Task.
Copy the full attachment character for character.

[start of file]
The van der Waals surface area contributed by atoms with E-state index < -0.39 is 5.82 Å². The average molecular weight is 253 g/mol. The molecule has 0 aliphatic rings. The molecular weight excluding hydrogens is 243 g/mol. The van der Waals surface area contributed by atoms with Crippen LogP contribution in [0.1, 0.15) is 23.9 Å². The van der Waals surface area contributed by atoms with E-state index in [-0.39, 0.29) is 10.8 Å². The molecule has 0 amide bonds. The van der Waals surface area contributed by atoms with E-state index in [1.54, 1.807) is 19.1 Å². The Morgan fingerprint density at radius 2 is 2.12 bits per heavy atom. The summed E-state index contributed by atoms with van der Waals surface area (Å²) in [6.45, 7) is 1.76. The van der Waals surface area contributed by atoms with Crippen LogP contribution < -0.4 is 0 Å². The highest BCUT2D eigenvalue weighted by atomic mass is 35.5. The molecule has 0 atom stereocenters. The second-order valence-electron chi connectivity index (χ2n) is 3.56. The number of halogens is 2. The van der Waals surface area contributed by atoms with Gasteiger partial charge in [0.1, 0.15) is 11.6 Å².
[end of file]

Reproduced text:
The van der Waals surface area contributed by atoms with E-state index < -0.39 is 5.82 Å². The average molecular weight is 253 g/mol. The molecule has 0 aliphatic rings. The molecular weight excluding hydrogens is 243 g/mol. The van der Waals surface area contributed by atoms with Crippen LogP contribution in [0.1, 0.15) is 23.9 Å². The van der Waals surface area contributed by atoms with E-state index in [-0.39, 0.29) is 10.8 Å². The molecule has 0 amide bonds. The van der Waals surface area contributed by atoms with E-state index in [1.54, 1.807) is 19.1 Å². The Morgan fingerprint density at radius 2 is 2.12 bits per heavy atom. The summed E-state index contributed by atoms with van der Waals surface area (Å²) in [6.45, 7) is 1.76. The van der Waals surface area contributed by atoms with Crippen LogP contribution < -0.4 is 0 Å². The highest BCUT2D eigenvalue weighted by atomic mass is 35.5. The molecule has 0 atom stereocenters. The second-order valence-electron chi connectivity index (χ2n) is 3.56. The number of halogens is 2. The van der Waals surface area contributed by atoms with Gasteiger partial charge in [0.1, 0.15) is 11.6 Å².